Her tragic, yet triumphant story begins one Christmas eve in rural Alabama with the shocking news of her father’s attempted suicide when she was just eight years old. Aimee was gifted a journal that fateful night in which she began to record her mind-blowing experiences with her bipolar father, who drifted in and out of her life, an abusive stepfather, caring, but deeply wounded relatives, and a nomadic childhood.

Aimee invites the reader into her wild youth growing up in the deep south, switching schools, bouncing from one family home to the next, and accidentally burning down her house…and car. After a close encounter with death, at the age of 19, Aimee eventually makes her way to Nashville to pursue her dream of becoming a songwriter, and falls right into the arms of another abuser. Aimee must once again, with wit and unflappable humor, pick herself up and walk away.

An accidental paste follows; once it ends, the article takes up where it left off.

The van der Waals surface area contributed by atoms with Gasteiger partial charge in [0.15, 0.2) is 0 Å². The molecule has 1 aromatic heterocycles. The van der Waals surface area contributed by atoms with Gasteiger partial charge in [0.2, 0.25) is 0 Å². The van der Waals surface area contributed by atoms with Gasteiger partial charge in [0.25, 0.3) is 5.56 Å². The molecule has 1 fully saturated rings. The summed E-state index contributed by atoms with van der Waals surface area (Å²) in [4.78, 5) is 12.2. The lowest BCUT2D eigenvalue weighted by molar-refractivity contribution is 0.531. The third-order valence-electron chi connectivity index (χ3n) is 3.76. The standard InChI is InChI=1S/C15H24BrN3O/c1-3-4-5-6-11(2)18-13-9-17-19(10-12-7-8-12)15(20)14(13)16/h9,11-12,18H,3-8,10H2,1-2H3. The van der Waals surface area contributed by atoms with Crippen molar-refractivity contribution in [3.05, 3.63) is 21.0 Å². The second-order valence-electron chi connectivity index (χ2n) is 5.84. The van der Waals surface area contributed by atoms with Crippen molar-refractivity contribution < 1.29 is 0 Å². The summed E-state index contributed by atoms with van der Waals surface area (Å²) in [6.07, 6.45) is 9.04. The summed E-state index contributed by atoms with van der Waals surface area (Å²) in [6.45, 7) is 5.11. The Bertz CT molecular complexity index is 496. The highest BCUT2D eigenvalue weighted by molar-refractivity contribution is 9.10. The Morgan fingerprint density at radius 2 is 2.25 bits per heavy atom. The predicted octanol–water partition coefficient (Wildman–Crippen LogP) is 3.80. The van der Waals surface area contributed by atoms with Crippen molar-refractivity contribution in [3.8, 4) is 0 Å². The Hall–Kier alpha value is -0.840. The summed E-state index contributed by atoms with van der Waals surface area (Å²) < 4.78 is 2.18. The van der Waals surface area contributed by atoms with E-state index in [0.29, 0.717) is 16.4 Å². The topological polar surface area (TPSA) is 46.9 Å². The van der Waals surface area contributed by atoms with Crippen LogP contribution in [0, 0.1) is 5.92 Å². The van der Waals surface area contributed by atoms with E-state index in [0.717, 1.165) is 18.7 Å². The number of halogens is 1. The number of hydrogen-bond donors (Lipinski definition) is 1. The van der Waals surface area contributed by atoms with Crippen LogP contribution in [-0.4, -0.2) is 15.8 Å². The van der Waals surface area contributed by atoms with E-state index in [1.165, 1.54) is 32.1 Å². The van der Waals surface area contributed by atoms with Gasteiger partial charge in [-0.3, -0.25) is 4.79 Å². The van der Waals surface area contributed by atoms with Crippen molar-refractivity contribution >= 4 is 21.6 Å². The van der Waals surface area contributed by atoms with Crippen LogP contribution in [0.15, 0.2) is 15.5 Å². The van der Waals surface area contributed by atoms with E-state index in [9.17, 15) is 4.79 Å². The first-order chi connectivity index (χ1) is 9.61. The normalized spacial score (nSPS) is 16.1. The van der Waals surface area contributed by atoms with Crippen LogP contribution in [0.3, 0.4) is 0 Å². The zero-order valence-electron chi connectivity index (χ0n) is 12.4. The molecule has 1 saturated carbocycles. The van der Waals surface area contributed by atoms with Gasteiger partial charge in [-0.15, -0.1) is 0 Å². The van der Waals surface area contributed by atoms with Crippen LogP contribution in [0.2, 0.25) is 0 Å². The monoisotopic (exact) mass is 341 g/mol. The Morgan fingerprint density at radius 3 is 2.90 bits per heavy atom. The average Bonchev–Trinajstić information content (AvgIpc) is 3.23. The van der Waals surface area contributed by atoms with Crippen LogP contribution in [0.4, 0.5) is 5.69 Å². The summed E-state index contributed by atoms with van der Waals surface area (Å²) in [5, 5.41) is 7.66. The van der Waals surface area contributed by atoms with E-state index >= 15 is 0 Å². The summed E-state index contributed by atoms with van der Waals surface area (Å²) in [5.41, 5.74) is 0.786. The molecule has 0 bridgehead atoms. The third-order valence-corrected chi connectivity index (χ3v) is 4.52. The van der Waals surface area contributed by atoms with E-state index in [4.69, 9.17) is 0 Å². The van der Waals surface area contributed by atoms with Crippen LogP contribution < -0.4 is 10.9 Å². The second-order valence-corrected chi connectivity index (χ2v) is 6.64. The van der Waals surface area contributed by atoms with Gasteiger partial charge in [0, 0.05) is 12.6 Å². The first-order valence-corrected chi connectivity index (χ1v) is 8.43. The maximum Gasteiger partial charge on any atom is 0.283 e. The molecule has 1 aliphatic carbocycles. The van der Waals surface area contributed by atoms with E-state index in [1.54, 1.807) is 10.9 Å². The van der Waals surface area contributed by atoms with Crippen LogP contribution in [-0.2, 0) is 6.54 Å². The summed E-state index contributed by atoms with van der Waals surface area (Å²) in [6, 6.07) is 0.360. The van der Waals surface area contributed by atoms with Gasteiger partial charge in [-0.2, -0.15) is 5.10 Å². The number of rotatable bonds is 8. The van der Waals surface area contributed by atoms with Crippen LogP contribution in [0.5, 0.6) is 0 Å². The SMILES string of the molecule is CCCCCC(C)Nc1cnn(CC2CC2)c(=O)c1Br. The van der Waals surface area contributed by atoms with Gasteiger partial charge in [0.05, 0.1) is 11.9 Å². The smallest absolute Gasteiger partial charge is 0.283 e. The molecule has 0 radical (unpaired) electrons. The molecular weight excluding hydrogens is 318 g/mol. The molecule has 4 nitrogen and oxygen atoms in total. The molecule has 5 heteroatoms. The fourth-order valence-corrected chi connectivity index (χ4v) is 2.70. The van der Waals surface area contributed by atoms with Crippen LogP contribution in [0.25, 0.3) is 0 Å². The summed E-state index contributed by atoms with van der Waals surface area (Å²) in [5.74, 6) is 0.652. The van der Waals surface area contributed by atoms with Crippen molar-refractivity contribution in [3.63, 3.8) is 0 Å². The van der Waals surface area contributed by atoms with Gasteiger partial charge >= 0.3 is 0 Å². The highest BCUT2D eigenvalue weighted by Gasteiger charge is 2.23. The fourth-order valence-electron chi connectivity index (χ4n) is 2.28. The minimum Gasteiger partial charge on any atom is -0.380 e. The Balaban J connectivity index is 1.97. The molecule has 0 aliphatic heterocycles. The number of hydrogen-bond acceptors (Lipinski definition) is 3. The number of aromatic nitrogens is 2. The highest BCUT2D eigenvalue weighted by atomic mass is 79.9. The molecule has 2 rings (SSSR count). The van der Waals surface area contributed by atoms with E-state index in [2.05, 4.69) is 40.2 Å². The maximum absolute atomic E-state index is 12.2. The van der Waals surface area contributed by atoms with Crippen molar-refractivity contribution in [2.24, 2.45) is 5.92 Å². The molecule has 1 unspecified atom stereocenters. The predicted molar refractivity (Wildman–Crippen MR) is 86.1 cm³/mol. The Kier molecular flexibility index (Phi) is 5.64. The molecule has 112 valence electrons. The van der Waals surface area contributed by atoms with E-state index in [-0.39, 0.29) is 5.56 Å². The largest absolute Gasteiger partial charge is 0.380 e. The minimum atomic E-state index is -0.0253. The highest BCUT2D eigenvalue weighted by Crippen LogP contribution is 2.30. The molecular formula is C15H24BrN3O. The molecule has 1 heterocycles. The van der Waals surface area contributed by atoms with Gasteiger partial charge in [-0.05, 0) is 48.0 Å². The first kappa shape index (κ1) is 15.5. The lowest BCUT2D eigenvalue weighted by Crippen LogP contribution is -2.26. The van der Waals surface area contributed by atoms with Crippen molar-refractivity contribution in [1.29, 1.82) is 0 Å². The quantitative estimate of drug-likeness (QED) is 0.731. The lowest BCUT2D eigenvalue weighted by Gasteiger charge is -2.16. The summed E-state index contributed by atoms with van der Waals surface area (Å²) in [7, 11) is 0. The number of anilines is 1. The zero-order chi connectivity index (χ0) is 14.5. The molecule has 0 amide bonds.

We spoke with the trailblazing songwriter about her new book, her passion to write music for women, and why there aren’t more major female country music stars today.

Where did you songwriting career begin, and what was your “big break”?

I wrote my first song at eight years old with my dad. He made a little 45 record of this song, and when I saw my name printed on the record, that locked the dream of becoming a songwriter in my heart. My big break came when a new artist —Mark Wills, recorded my song “Places I’ve Never Been.” 

You’ve worked with some of the biggest names in country music including Martina McBride, Blake Shelton, Tim McGraw, Carrie Underwood, and more. Who has been among your favorite to create music with, and why?